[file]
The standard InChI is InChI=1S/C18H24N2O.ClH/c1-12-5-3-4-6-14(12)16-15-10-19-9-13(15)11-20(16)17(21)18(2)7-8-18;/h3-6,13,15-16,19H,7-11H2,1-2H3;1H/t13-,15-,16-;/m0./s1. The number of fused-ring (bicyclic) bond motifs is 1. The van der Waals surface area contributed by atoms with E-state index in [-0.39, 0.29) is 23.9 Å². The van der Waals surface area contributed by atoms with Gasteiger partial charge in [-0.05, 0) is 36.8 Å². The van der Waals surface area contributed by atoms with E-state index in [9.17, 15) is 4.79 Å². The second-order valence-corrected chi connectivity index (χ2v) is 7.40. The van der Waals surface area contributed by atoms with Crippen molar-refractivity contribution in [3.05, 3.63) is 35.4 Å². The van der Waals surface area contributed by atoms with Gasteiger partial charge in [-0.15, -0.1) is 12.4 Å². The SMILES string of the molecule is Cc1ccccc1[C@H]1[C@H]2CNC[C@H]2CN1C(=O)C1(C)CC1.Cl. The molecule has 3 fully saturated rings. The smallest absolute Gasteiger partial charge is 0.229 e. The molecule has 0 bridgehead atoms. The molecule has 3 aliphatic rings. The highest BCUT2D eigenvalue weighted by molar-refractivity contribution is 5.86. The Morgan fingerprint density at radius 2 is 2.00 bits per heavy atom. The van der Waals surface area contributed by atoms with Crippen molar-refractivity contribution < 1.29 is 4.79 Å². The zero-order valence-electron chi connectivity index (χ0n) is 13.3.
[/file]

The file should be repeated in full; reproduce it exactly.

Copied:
The standard InChI is InChI=1S/C18H24N2O.ClH/c1-12-5-3-4-6-14(12)16-15-10-19-9-13(15)11-20(16)17(21)18(2)7-8-18;/h3-6,13,15-16,19H,7-11H2,1-2H3;1H/t13-,15-,16-;/m0./s1. The number of fused-ring (bicyclic) bond motifs is 1. The van der Waals surface area contributed by atoms with E-state index in [-0.39, 0.29) is 23.9 Å². The van der Waals surface area contributed by atoms with Gasteiger partial charge in [-0.05, 0) is 36.8 Å². The van der Waals surface area contributed by atoms with E-state index in [9.17, 15) is 4.79 Å². The second-order valence-corrected chi connectivity index (χ2v) is 7.40. The van der Waals surface area contributed by atoms with Crippen molar-refractivity contribution in [3.05, 3.63) is 35.4 Å². The van der Waals surface area contributed by atoms with Gasteiger partial charge in [-0.15, -0.1) is 12.4 Å². The SMILES string of the molecule is Cc1ccccc1[C@H]1[C@H]2CNC[C@H]2CN1C(=O)C1(C)CC1.Cl. The molecule has 3 fully saturated rings. The smallest absolute Gasteiger partial charge is 0.229 e. The molecule has 0 bridgehead atoms. The molecule has 3 aliphatic rings. The highest BCUT2D eigenvalue weighted by molar-refractivity contribution is 5.86. The Morgan fingerprint density at radius 2 is 2.00 bits per heavy atom. The van der Waals surface area contributed by atoms with Crippen molar-refractivity contribution < 1.29 is 4.79 Å². The zero-order valence-electron chi connectivity index (χ0n) is 13.3.